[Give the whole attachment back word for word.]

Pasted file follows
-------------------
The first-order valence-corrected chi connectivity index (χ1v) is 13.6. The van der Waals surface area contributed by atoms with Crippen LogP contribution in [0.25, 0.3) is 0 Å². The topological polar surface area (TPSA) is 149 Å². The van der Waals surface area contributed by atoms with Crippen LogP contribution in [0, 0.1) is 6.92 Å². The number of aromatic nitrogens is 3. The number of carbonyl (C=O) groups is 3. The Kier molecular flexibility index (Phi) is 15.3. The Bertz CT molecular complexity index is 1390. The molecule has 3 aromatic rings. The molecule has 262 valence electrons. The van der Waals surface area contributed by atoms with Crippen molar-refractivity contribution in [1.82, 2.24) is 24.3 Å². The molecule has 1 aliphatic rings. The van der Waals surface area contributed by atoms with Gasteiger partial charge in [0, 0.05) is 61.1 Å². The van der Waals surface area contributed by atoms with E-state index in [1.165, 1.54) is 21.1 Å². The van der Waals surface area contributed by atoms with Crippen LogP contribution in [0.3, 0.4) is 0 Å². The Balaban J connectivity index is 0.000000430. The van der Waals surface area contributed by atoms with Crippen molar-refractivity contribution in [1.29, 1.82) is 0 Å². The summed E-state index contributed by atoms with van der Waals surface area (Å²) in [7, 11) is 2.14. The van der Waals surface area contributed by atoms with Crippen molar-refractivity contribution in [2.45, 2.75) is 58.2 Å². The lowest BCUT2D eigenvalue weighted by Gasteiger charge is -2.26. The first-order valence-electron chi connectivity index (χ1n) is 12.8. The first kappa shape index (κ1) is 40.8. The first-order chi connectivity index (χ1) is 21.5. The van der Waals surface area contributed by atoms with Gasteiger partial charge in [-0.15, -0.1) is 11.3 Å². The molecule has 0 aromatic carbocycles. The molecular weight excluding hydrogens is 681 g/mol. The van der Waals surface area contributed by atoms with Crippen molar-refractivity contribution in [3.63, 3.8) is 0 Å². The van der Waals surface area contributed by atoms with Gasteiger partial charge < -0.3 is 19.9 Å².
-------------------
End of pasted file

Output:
The first-order valence-corrected chi connectivity index (χ1v) is 13.6. The van der Waals surface area contributed by atoms with Crippen LogP contribution in [0.25, 0.3) is 0 Å². The topological polar surface area (TPSA) is 149 Å². The van der Waals surface area contributed by atoms with Crippen LogP contribution in [0, 0.1) is 6.92 Å². The number of aromatic nitrogens is 3. The number of carbonyl (C=O) groups is 3. The Kier molecular flexibility index (Phi) is 15.3. The Bertz CT molecular complexity index is 1390. The molecule has 3 aromatic rings. The molecule has 262 valence electrons. The van der Waals surface area contributed by atoms with Crippen molar-refractivity contribution in [1.82, 2.24) is 24.3 Å². The molecule has 1 aliphatic rings. The van der Waals surface area contributed by atoms with Gasteiger partial charge in [0, 0.05) is 61.1 Å². The van der Waals surface area contributed by atoms with E-state index in [1.165, 1.54) is 21.1 Å². The van der Waals surface area contributed by atoms with Crippen LogP contribution in [0.3, 0.4) is 0 Å². The Balaban J connectivity index is 0.000000430. The van der Waals surface area contributed by atoms with Crippen molar-refractivity contribution in [1.29, 1.82) is 0 Å². The summed E-state index contributed by atoms with van der Waals surface area (Å²) in [7, 11) is 2.14. The van der Waals surface area contributed by atoms with Crippen molar-refractivity contribution in [2.45, 2.75) is 58.2 Å². The lowest BCUT2D eigenvalue weighted by Gasteiger charge is -2.26. The first-order valence-electron chi connectivity index (χ1n) is 12.8. The first kappa shape index (κ1) is 40.8. The first-order chi connectivity index (χ1) is 21.5. The van der Waals surface area contributed by atoms with Gasteiger partial charge in [-0.15, -0.1) is 11.3 Å². The molecule has 0 aromatic carbocycles. The molecular weight excluding hydrogens is 681 g/mol. The van der Waals surface area contributed by atoms with Crippen molar-refractivity contribution in [3.63, 3.8) is 0 Å². The van der Waals surface area contributed by atoms with Gasteiger partial charge < -0.3 is 19.9 Å².